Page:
Ancestral home of rectangular floor plan which preserves the large round doorway with its supportive stone and its classical windows and the corbels which supported the defence towers. The museum was the noble home of the priest, Bernat March. It was reconstructed to a very classical style in the 17th century. Inside the museum there is a second large entrance with another semi-circular doorway. Also in the museum you will find stone window frames from houses from this era which have now disappeared such as the house of Fogassot on the street of Bruguera. This building also served in the past as a prison and teachers dwellings.
Originally it was the chapel of Saint Elm (over 400 hundred years old and constructed even before the main Parish Church). It was the chapel of the citizens of Calella and named in honour of the patron saint of sailors (Saint Elm). It also had an altar dedicated to Saint Sebastian protector against the plague. It existed even before the construction of the Parish Church: It was consolidated due to a very important ecclesiastic benefit funded by the Salvador family in the 16th century which means that even today only priests born in Calella can say mass. It also served as a meeting place for the open council throughout the 16th century (during meetings the sacred stone of the alter was removed as well as the figures of the saints so that the members of the council could say whatever they wished without offence, once it was back in place it was a religious temple and place of respect (no swearing or arguing). In the 17th century it was also used as the judge’s parlour. Tragically in 1936 its valuable gothic alter piece was destroyed (a reproduction piece is in place). Another alter was added in 1702 dedicated to the mother of god of good fortune. There is a ship resting on the arm of Saint Elm. This is a copy of the original piece. It represents a ship called the coca which calmed the seas when it passed by the chapel of saint Elm.
The original small chapel of Saint Quirze and Saint Julita was originally a very basic structure dedicated to the patron saints of Calella and situated on the Riera Capaspre (nr. the school) it deteriorated with age and was translated to the church of Saint Elm.
Can Bartrina was the ancestral home of noblemen and honourable citizens of Barcelona. The building takes its name from the Bartrina family, from Barcelona, which linked in the nineteenth century with the Roca family, custodian of all patrimonial rights of the house of Prim from Calella, descendants of the houses of Coma of Capaspre, Bataller and March, one of the oldest lineages Calella. Its singular elements are the coat of arms above the door, the great entrance door, the decorated windows, its defensive tower stone supports and its classical decoration. In front of this house you will also find a magnificent late gothic window.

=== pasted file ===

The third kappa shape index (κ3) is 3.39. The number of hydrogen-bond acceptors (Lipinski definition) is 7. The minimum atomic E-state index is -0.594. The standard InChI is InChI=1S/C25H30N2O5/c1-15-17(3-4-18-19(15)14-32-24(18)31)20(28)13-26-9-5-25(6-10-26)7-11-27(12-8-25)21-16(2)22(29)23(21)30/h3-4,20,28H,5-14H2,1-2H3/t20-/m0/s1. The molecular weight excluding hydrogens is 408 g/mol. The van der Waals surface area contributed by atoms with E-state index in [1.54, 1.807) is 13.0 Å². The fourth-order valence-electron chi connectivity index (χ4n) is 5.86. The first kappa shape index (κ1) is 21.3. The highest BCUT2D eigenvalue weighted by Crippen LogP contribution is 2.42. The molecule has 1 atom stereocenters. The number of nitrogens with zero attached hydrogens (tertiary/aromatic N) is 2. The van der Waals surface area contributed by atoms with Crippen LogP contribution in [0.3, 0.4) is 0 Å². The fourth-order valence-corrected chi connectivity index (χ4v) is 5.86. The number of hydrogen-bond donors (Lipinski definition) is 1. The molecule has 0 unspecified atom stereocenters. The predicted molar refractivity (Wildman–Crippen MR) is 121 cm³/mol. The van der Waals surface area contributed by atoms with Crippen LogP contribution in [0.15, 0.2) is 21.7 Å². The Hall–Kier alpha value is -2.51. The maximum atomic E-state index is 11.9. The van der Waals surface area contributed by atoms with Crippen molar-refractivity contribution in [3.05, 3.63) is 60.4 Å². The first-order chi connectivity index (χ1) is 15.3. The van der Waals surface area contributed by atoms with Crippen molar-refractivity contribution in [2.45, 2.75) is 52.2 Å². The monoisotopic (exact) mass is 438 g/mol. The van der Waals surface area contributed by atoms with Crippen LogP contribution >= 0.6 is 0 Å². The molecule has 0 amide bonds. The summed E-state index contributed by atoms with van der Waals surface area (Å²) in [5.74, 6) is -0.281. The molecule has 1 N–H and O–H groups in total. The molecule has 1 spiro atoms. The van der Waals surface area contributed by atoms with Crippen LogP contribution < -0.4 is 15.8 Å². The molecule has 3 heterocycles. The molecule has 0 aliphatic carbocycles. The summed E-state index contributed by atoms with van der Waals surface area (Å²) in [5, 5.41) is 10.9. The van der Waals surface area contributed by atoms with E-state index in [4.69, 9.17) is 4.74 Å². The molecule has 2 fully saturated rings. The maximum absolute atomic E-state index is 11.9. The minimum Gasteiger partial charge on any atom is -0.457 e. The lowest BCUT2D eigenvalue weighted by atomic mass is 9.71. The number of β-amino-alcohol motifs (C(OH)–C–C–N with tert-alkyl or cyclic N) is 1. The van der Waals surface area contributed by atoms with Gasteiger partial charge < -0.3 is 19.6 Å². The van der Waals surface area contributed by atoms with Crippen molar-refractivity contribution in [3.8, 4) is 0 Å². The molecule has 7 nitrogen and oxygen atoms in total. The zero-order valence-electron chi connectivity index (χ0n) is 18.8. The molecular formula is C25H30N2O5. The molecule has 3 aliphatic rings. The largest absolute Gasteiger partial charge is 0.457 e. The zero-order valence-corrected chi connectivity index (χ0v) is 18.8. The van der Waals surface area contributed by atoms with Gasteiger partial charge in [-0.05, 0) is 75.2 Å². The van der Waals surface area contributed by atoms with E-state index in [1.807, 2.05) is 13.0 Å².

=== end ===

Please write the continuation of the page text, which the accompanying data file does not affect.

A fifteenth century manor house located at the corner of “street del Mar” with the street known then as the street of the “Three Furnaces” due to it being where the being where the bread furnaces where situated beside the house of Can Salvador by joining the Square. The main facade facing the street de Mar has a great doorway and a Gothic window . The facade, has two symmetrical windows on either side, with a small arch and decorative reliefs and there are small openings on the second floor with a masonry round arch. It was the 16th century home of the Batlle family.
It was in 1525 that permission was obtained from the Pope Clement VII for Calella to constitute itself into an independent parish (until then depending on Pineda). In 1528 the land was acquired for the building of the new temple, which was consecrated in 1564. The 16th century church was 21 m long and 13 metres wide and also served as a small fortress. The church bell tower was made of stone and for defence purposes had narrow lookout windows and two canons. The church was surrounded by a wall with an iron gate at the street of Romaní, in line with the street of Sivilla where the other town gate was situated. The cemetery was to the north to the street of Bruguera, which was normal at that time due to the odours as the shadow of the temple during the day did not allow the heat to penetrate fully and the odour was minimized. The tower collapsed in 1747 causing the destruction of the temple, which was rebuilt again in 1755 and expanded in 1785 with a transept or crossing, and adding the chapel of Sorrows, designed by Josep Morato from Vic. The church was partially destroyed again in 1936 during the Spanish Civil war and rebuilt between 1940 and 1951, according to project of Jerome Martorell. The sculptures around the main entrance to the church are the works of the famous French sculpture and master of works Jean de Tours and where originally situated at the base of the altar.